Artist Jason Shaltz explores the everyday lives of some of horror's biggest icons in his latest personal project, “Everyday Horrors.” Most of us know who Freddy Krueger, Jason Voorhees, and Michael Myers are, but outside of their gruesome yet successfully franchised acts, what do we really know about them? Well, like any good horror fan, Jason sat down and tried to capture what it might look like if they lived among us, had errands to run, or just enjoyed a nice day off.
On a late night twitter search one of my guilty pleasures is following Pee Wee Herman; it just so happened Pee Wee tweeted an image from this artist's account where he took a dump truck and filled it with fruit loops. How could I not dig further and find out who this creative and silly person is and what else have they done?
Three years ago Yulia Taits fell in love with the process of conceptual photography. The hard work of planning, searching for the perfect location, and matching styles to create something beautiful and magical fascinated her. Yulia was hypnotized by the pure and almost fairy tale beauty of people having Albinism since she remembers herself. Yulia always knew that she will make a project dedicated to them one day.
Landscape photographers know that there’s only so much you can plan. Today I want to introduce to you a fellow Dutch landscape photographer who recently came back from the volcanically active Kamchatka Peninsula in Russia. What Tomas van der Weijden captured there is truly extraordinary and he told me everything about the creation of this photo.
For the past year we have been subjected to constant political bombardment. With the U.S. presidential election right around the corner, there is finally, thankfully, an end in sight. Like every presidential election, artists are using their talents to sway voters to the left or to the right. But Filipino born filmmaker Bryan Alano and a team of other photographers and poets have chimed in at the last minute with a reasonable and artistic project that serves as a last request to voters.
Hungarian photographer Flóra Borsi is not your average self-portrait artist. Many of us are satisfied with the regular glamorous makeup and looks, but Borsi shapes her own perception of the perfect selfie through her exceptional creativity. A while ago, Flóra took a picture along with her dog in which the eyes of the dog overlapped with her own, creating a feeling as though this was an eye of hers. This was the initial trigger to create the "Animeyed" project, a series of self-portraits with different animals whose facial features overlap with her own, giving an illusion of one, common eye.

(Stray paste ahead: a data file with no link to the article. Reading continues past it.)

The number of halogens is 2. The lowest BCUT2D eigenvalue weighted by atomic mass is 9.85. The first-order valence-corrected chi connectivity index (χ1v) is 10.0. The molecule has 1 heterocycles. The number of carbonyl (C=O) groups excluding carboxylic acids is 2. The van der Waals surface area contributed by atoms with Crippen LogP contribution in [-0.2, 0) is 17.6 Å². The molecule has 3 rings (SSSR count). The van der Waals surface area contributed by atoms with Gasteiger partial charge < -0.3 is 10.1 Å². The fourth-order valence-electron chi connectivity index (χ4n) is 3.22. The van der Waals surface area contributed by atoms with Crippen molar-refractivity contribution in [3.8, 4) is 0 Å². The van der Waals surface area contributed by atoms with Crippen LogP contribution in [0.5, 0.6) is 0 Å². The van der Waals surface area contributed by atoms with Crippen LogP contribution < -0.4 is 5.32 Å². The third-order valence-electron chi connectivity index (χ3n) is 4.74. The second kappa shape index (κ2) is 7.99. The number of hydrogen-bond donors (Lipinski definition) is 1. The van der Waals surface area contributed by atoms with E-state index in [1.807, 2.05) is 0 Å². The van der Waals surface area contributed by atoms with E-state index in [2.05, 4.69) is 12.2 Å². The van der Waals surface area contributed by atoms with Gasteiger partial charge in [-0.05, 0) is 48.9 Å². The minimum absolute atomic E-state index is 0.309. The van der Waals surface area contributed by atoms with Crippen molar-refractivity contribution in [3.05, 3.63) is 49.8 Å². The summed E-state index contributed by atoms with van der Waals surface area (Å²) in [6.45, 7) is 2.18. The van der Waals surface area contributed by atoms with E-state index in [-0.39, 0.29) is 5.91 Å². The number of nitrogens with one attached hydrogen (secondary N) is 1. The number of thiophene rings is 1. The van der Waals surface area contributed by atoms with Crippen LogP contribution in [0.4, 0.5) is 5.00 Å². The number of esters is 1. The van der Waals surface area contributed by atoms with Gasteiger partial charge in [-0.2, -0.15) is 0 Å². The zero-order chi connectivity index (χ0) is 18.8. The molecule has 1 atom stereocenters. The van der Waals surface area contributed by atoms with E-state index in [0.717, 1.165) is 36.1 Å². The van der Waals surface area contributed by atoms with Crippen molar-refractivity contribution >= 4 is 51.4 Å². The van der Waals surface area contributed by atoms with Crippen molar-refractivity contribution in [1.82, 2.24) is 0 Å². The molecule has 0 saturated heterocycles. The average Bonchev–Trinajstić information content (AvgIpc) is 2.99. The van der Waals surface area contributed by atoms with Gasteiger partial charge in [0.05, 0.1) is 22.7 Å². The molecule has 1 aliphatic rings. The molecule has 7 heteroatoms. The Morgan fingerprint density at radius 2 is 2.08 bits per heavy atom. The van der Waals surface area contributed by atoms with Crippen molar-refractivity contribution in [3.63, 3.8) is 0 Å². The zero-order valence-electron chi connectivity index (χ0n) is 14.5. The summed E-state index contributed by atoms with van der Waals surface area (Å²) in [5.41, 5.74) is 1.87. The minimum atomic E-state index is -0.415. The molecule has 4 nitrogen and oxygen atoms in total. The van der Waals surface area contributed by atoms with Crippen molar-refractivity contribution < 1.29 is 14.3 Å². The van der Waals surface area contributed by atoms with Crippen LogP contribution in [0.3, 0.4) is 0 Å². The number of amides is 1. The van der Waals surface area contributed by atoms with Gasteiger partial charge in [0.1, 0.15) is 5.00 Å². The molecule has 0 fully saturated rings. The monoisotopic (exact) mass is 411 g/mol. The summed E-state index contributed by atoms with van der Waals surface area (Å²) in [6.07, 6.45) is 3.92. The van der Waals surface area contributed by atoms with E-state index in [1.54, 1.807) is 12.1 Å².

How do you recognize a talent? How do you predict if someone in the photography industry will become a good professional when they are just starting? Is it the level of the aesthetics you see in someone’s work, a sense of perfect balance in their compositions, their speed of mastering technical aspects of certain art, or do you just feel it in your gut? It might be an amalgamation of all, but the young Mauritian Photographer Karen Pang sure has it all, and I feel privileged to have spotted her right at the start of her career and watched her growth throughout the years.
As large as the photography community is in a whole, it seems small and intimate when a crisis attacks one of our own. We have seen photographers unite and rally when another is hit with tragedy. However the way one couple decided to deal with the crisis themselves leads to a whole new way of thinking for personal projects and photography shoots.
Living in a world full of real problems and being a creative person is a challenge. It’s a big challenge until you step to the Black Rock Desert in Nevada for the annual Burning Man festival, where the world turns into the most surreal place you could ever imagine. This happened to photographer Victor Habchy and over 70,000 other people for the largest outdoor festival dedicated to "Da Vinci's Workshop" this year.
For photographers Frank Diaz and Deb Young, success is manifesting in many ways; features in industry publications, awards, and gallery representation. By setting their egos aside and collectively using their talents to create an ever growing body of work, the duo’s International Collaboration Project (ICP) continues to gain steam. But the project’s weight cannot be measured by the amount of print sales or awards it has already collected. The nature of the project defines their career and makes the rest of us question our solitary nature as photographers.
Have you ever opened an old drawer and found an old picture of yourself, only to discover how funny you looked back then and how many insecurities you had? Merilee and her friend were remembering their teenage years. The conversation took them to the point where her friend wasn’t convinced that Merilee had any awkward years back then. This wasn’t true.